Yesterday I came across this disturbing piece from the Toronto Globe and Mail. Rev. Gretta Vosper, a minister of Canada's United Church, has decided to remove all mention of Jesus Christ, God and so on from the services; no one prays; and apparently no one is saved (at least not through Jesus' death and resurrection). For Rev. Vosper it's important to shed "no-longer credible myths, doctrines and dogmas". These are replaced with cosy things such as the "renewal of optimism and the human spirit". The 18th-century hymn Jesus Christ Has Risen Today is "vosperised" so that the congregation sings "Glorious hope has risen today". She has written a book, With or Without God: Why the Way We Live is more Important than What We Believe. And no I haven't read it, but the title is alarming enough. First there's the suggestion that God is somehow optional [in the Christian church]. Then there's this idea that the "way we live", which going by the news article seems to translate as participating in community love and giving people fresh starts and new chances and working out for yourself what is holy and sacred (all couched in very human-centred terms), is more important that "what we believe", i.e. faith.
One commenter (a self-professed non-church-goer) says "Put good living back into faith? What a terrific idea. It's not for the meek of heart. It's for those courageous enough to live by the rules and to make the world a better place NOW!!! not wait around for heaven and the judges score."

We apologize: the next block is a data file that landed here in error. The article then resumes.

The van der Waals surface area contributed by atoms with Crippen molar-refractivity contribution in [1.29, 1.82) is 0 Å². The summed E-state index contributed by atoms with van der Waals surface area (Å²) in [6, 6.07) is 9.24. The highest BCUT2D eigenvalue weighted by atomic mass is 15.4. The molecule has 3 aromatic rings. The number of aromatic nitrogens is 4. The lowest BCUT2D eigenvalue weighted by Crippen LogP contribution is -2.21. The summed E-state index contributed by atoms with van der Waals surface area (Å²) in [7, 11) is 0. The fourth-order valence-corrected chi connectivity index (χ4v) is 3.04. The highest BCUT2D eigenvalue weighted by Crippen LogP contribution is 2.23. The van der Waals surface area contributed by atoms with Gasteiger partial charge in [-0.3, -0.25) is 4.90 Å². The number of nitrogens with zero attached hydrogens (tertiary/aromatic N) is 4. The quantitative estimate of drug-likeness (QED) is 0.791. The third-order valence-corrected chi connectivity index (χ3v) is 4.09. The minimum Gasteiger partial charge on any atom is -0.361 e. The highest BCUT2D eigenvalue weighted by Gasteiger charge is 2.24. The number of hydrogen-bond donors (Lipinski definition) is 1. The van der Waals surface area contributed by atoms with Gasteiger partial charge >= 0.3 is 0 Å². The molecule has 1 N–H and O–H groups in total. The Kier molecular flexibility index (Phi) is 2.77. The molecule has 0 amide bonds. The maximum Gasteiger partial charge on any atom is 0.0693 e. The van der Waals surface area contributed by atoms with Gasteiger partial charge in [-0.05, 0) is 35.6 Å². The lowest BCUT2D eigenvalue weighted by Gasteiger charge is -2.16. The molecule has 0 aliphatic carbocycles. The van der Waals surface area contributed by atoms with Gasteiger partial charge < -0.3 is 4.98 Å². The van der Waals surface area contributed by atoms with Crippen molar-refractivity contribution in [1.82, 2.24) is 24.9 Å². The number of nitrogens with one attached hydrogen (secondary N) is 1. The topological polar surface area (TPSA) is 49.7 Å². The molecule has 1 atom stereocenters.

Two problems with that: Rev. Vosper isn't so much suggesting putting good living back into faith (which might otherwise be a commendable thing) as replacing faith altogether (she wants to get rid of all that messy and unpalatable "theological detritus" — stuff like the resurrection and salvation). The other problem is that mankind, being fallen and all that, has proven consistently and reliably unsuccessful at being "courageous enough to live by the rules and to make the world a better place", which may just be why God had to send his Son. (A third problem is this misbegotten idea of the heavenly "score card". A fourth problem is the tricky matter of the rules themselves.) C.S. Lewis says all this more eloquently and persuasively in Mere Christianity and more entertainingly in The Screwtape Letters.
Another commenter declares that he would love to go to a church with "wholesome fellowship and all the singing and uplifting (genuine) morale boosting" without the "divisive, anachronistic teachings". Oh, and he also loves the "ambience of churches", just not the "fairy tales" designed to frighten and manipulate. I guess a nice club with lots of music and some beautiful architecture would suit him well. Some kind of concert subscription, perhaps?
As for me, well I'm a sucker for great music and fantastic ambience too (my Easter was spent at the vigil at Christ Church St Laurence: bells and smells and more frocks than David Jones, as they say, not to mention one of the best choirs in the country). But without faith the whole thing would be empty and meaningless and completely without power.
Christ is risen. He is risen indeed. Alleluia. Alleluia.